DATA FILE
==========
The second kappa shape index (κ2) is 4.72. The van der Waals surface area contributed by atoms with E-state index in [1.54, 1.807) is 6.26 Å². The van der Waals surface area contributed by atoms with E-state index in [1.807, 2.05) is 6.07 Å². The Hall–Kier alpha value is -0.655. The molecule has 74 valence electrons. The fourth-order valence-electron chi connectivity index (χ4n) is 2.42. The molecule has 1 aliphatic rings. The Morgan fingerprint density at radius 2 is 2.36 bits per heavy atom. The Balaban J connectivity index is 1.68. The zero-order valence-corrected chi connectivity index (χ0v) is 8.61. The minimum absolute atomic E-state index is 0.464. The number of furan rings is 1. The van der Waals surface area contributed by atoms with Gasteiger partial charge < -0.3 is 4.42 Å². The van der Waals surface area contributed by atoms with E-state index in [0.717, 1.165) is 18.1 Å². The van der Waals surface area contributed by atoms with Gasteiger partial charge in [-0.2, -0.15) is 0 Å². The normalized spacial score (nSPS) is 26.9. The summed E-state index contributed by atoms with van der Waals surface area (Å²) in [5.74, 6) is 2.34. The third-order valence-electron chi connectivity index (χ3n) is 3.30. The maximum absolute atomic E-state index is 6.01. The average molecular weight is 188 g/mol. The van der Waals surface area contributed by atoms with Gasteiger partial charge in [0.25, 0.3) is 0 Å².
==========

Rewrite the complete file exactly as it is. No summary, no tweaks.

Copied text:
The second kappa shape index (κ2) is 4.72. The van der Waals surface area contributed by atoms with E-state index in [1.54, 1.807) is 6.26 Å². The van der Waals surface area contributed by atoms with E-state index in [1.807, 2.05) is 6.07 Å². The Hall–Kier alpha value is -0.655. The molecule has 74 valence electrons. The fourth-order valence-electron chi connectivity index (χ4n) is 2.42. The molecule has 1 aliphatic rings. The Morgan fingerprint density at radius 2 is 2.36 bits per heavy atom. The Balaban J connectivity index is 1.68. The zero-order valence-corrected chi connectivity index (χ0v) is 8.61. The minimum absolute atomic E-state index is 0.464. The number of furan rings is 1. The van der Waals surface area contributed by atoms with Gasteiger partial charge < -0.3 is 4.42 Å². The van der Waals surface area contributed by atoms with E-state index in [0.717, 1.165) is 18.1 Å². The van der Waals surface area contributed by atoms with Gasteiger partial charge in [-0.2, -0.15) is 0 Å². The normalized spacial score (nSPS) is 26.9. The summed E-state index contributed by atoms with van der Waals surface area (Å²) in [5.74, 6) is 2.34. The third-order valence-electron chi connectivity index (χ3n) is 3.30. The maximum absolute atomic E-state index is 6.01. The average molecular weight is 188 g/mol. The van der Waals surface area contributed by atoms with Gasteiger partial charge in [0.25, 0.3) is 0 Å².